How the Falcons are using stars from other NFL teams to teach their edge rushers

FLOWERY BRANCH, Ga. -- As the turnover happened within the Atlanta Falcons edge rusher room over the last six months, position coach Ted Monachino did what he has done for so much of his 16 years as a football coach.

He sat and watched football. So, so much football.

He wasn’t, though, watching many of his own players from last year, but rather opponents and defenses league-wide. He wanted his new players to learn from some of the league's best.

For Atlanta, the pass rush has to be better than last season, when the Falcons’ 18 sacks were 11 fewer than the next-worst team. Atlanta had a pass rush win rate of 34.2%, and the team’s 144 pass rush wins were ahead of only the Detroit Lions. Of Atlanta’s 18 sacks, only 8.5 came from edge rushers.

Monachino reminded his new players of this “five or six times a week,” even though most of them had nothing to do with what happened last season.

This offseason, the Falcons jettisoned almost their entire group of pass-rushers. Dante Fowler Jr. (4.5 sacks last year) and James Vaughters (one sack) were released. Atlanta cut Jacob Tuioti-Mariner, who tied for second on the Falcons in sacks with two, in the middle of the season. Brandon Copeland and Steven Means were not re-signed.

Only Ade Ogundejii, a rookie last season with one sack, remains from last year’s rotation.

The Falcons also kept practice-squad players Quinton Bell and Jordan Brailford; signed Lorenzo Carter from the New York Giants in free agency; drafted Arnold Ebiketie in the second round and DeAngelo Malone in the third; and brought in Kuony Deng as an undrafted free agent.

What was an older edge rusher room -- at an average age of 27 -- became a young one with an average age just over 24 heading into camp. A group heavy on experience and light on production last season turned into one with little production but a lot of potential.

“We’ve got a lot of young guys with fresh legs,” Ogundeji said. “And that’s a big thing for us.”

It led to Monachino’s approach. He had his rushers watch all 17 players with double-digit sacks last season, along with the top six pass-rushing defenses in the league. It was his way of illustrating how to create as many one-on-one opportunities as possible, and then to teach his players how to win those matchups.

Monachino had the video downloaded on each player’s tablet so the player could watch whomever he wanted whenever he wanted.

Monachino specified rushers for some players based on body type and positioning. For Ogundeji, he wanted him to watch New Orleans Saints edge rusher -- and Falcons quarterback nightmare -- Cameron Jordan, “because he’s a big, physical rusher.”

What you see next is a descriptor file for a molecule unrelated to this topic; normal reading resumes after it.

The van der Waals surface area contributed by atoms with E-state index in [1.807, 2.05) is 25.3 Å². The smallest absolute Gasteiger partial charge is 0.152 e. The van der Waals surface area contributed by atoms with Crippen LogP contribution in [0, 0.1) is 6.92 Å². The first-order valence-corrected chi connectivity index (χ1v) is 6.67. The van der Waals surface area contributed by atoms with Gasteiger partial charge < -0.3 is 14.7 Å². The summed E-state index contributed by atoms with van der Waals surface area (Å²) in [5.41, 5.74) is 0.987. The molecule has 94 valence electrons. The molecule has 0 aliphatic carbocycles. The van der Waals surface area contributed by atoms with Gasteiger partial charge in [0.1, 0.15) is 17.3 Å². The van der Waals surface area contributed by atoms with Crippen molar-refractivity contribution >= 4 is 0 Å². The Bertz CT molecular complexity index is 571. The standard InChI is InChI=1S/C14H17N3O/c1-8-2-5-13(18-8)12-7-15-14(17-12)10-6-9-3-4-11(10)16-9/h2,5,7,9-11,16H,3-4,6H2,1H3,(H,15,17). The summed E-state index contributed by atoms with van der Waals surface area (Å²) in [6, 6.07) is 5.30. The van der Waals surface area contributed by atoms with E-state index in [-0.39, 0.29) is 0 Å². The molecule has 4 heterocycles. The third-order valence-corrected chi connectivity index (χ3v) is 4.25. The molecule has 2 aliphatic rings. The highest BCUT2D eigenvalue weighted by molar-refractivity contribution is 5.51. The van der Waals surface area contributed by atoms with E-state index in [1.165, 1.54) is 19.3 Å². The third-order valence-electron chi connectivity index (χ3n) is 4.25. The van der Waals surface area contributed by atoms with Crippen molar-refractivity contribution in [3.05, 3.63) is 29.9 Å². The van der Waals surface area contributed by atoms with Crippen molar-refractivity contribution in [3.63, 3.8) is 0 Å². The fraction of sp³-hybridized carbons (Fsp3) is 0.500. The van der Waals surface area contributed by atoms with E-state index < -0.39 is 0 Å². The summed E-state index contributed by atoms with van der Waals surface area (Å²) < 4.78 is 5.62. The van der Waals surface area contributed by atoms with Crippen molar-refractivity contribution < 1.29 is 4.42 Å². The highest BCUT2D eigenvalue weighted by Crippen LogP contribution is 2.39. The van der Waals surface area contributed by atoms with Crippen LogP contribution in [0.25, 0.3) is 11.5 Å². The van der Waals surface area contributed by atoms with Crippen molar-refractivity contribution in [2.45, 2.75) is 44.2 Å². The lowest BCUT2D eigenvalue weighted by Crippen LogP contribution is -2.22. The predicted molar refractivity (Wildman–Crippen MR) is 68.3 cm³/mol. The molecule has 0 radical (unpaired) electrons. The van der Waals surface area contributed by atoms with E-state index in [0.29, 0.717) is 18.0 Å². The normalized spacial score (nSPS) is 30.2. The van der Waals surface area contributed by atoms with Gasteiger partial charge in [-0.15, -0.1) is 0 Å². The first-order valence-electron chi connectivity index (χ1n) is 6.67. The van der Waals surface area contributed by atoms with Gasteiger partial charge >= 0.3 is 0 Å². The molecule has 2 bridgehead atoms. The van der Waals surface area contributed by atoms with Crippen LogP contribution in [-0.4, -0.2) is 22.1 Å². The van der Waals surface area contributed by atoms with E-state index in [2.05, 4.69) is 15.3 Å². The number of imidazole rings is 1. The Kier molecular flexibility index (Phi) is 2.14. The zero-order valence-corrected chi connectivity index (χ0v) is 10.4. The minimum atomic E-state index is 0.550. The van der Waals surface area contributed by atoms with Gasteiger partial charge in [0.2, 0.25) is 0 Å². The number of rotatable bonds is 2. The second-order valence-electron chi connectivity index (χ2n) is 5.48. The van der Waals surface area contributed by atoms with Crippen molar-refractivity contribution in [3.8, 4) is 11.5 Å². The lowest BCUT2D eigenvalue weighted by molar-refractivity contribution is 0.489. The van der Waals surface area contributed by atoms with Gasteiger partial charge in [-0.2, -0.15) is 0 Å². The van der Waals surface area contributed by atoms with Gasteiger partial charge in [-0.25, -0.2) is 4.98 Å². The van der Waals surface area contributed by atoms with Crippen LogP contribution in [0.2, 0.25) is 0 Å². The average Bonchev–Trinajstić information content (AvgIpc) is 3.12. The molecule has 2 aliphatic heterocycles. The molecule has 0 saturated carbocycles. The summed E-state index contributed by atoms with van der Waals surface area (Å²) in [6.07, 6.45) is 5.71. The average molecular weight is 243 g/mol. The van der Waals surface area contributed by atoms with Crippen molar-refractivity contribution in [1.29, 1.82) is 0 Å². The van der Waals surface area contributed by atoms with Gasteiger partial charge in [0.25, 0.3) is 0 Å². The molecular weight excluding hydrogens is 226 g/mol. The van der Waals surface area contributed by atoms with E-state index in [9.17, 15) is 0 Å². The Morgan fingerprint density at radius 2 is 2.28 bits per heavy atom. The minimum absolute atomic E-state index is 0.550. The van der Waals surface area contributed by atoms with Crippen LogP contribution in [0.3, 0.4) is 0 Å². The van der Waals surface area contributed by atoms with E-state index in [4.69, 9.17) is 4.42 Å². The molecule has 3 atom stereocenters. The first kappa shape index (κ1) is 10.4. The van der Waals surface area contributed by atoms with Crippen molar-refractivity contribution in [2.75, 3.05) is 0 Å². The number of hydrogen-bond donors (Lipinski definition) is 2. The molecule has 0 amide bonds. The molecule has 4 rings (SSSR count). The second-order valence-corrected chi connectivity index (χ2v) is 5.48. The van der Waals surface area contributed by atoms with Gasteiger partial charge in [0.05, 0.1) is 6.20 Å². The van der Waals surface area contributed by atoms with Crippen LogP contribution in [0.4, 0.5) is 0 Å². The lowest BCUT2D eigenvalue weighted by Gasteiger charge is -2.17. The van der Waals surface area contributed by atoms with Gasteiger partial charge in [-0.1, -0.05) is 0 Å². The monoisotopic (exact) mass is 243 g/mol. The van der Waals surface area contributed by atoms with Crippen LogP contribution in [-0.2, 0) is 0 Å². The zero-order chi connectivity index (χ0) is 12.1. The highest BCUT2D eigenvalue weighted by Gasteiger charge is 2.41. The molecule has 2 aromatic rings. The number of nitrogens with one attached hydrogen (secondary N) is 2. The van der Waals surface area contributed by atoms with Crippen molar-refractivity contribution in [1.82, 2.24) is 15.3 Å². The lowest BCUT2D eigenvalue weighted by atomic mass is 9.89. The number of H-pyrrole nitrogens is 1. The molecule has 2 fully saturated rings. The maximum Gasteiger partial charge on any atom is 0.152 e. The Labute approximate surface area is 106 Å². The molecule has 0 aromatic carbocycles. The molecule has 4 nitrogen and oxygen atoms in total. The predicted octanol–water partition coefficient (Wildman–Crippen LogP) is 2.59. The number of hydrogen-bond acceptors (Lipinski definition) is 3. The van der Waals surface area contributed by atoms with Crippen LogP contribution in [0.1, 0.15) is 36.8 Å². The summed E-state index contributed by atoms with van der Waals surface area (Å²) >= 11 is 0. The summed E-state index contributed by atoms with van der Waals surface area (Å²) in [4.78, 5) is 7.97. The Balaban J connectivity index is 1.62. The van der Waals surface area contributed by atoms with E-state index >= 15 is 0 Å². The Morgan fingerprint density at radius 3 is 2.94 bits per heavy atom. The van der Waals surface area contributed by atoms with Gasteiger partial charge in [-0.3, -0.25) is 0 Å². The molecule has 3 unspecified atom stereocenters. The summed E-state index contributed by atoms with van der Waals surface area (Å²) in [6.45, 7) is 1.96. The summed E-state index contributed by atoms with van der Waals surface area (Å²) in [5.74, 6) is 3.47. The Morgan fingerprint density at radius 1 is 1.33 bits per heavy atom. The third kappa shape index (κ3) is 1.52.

He wanted Ebiketie to watch Pittsburgh Steelers edge rusher and last year’s NFL sack leader T.J. Watt, because “that’s a similar body type.”

They’d often watch together in meetings, so Monachino could point out how his players "have a chance to do these different things” they see from players in the video.

It was an approach taken because of the lack of experience for players other than Ogunedji and Carter, who had a career-high five sacks last year and 14.5 total in his four years with the Giants.

“The fact that we have a lot of new guys doesn’t really mean much,” Carter said. “But the expectation is high for all of us.”

Besides the tape, Monachino also changed another approach. With Copeland, Means and Fowler last season, he rarely had to explain why the Falcons were approaching a play in a certain way. Veterans in the league, they already understood that from the thousands of snaps they had played.

“These guys, I spend a little bit more time on the why, how it all fits together, why they have to do it the way they have to do it so it fits together with what the secondary force pattern is and all that other stuff,” Monachino said. “That’s the one difference.”

He has tried to create high-leverage situations more often for his young players to prepare them for what they might face in a game this season.

He also uses a green-dotted pointer -- that’s the color they gave him -- to highlight players during coaching sessions if a mistake has been made.

“Say this right here isn’t good enough,” Monachino said. “And make sure they understand what the expectation is.”

The expectation, in reality, is fairly simple. It’s creating havoc. It’s playing smart. And it’s producing much, much more than Atlanta’s edge rushers did a season ago.